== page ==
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With Babies on Board, Parents Learn to Play It Safe


The longest drive of my life occurred on the day my husband and I brought our firstborn home from the hospital. It was a route we had taken, oh, several million times before, unthinking, intent only on avoiding left-hand lane backup, blithely unaware of the chaos that surrounded us--the potholes, the bicyclists, the bleating horns, the zoned-out delivery truck drivers, the enveloping exhaust fumes. These were all white noise, the ambience of driving in Los Angeles.

Until we put our 5-day-old child in the car.

Suddenly, we were entering an unfamiliar landscape, fraught with danger. Every brake light seemed a portent of disaster; every passing SUV contained a madman. In the driver's seat, my husband's neck and shoulder muscles clenched with the tension as he growled and swore, then checked himself, glancing into the rearview mirror to see if the baby had heard. In the back, I clutched the securely fastened car seat as if it might fly out the window at any moment, leaning most of my body over my son, to protect him from shrapnel or flying glass. It was as if we were driving amid the dropping bombs behind enemy lines--or at least on the Autobahn.

Two years later, when we brought our daughter home, the drive was a bit more sane--or, rather, we had gotten used to the change that comes over many of us, as drivers, the day we become parents.

The effect of parenthood on driving is very complicated, providing at once the world's greatest driving distraction: a screaming or babbling or, even worse, suddenly silent child and--the best reason for not getting distracted--that same child. In the early years, parents live in an often hallucinatory haze of exhaustion (not necessarily the most desirable condition for driving), and yet there are suddenly many more reasons to be driving: trips to the diaper, er, grocery store, visits to the pediatrician, midnight jaunts around the neighborhood in an effort to lull the precious bundle to sleep.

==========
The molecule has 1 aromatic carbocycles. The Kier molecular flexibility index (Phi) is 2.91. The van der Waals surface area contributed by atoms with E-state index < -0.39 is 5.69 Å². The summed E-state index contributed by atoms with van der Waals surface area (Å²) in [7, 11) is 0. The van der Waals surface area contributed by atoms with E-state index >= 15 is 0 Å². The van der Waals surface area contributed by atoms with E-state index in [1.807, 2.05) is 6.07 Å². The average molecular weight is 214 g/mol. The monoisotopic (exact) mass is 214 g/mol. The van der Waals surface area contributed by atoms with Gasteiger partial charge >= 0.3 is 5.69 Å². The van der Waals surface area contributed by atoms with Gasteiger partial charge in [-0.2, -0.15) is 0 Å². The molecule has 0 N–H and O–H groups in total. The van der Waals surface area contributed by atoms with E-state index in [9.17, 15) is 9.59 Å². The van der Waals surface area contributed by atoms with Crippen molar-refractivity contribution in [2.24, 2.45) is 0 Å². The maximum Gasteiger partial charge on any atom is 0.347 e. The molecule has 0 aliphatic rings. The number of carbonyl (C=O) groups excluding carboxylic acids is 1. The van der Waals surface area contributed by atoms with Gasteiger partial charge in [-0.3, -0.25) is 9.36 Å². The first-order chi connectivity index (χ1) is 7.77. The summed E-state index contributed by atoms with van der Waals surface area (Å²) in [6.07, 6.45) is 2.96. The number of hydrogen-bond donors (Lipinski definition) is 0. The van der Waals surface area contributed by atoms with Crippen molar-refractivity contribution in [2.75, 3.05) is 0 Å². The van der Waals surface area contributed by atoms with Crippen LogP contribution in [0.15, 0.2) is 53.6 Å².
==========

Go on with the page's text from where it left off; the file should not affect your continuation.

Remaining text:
Parenthood also changes your relationship with other drivers--a car that cuts you off or slides through a red light represents not a motorist making a bad choice, but a self-absorbed clod who has very nearly killed your child. I find myself giving these potential clods plenty of room; where once I might have engaged in a bit of freeway posturing, now I just lie low, let the line-cutter in, let that tailgater pass. Because now, more than ever, driving is not about making a point--it's about getting there safely.

"Safe" has become one of my all-time favorite words. Where once I flung it about with disdain--"Oh, you're just taking the safe position"--now I light candles and offer prayers to it. As many have observed before, parenthood has a way of scooping up the concept of mortality and laying it right where you see it first thing in the morning. There it is: I am going to die. And my children are going to die. All I can do is everything in my power to ensure that it happens in this order, and approximately 100 years hence.

This mandate is never clearer than when I am behind the wheel. Driving is a potentially fatal activity that we engage in every day. We are reminded of this constantly--whenever a plane crashes, or a natural disaster occurs, whenever murder statistics are tallied, the comparison with automobile-related deaths is inevitably made. Cars always win.

If I think about this too much, I begin to form a life plan that involves moving my family to Pennsylvania Dutch country--I have always admired the sleek lines of the Amish buggy. So I try not to think about it too much. Just enough to remind myself to drive as gently as I can--because there are babies in my car, and in many of the cars around me.


Mary McNamara can be reached at

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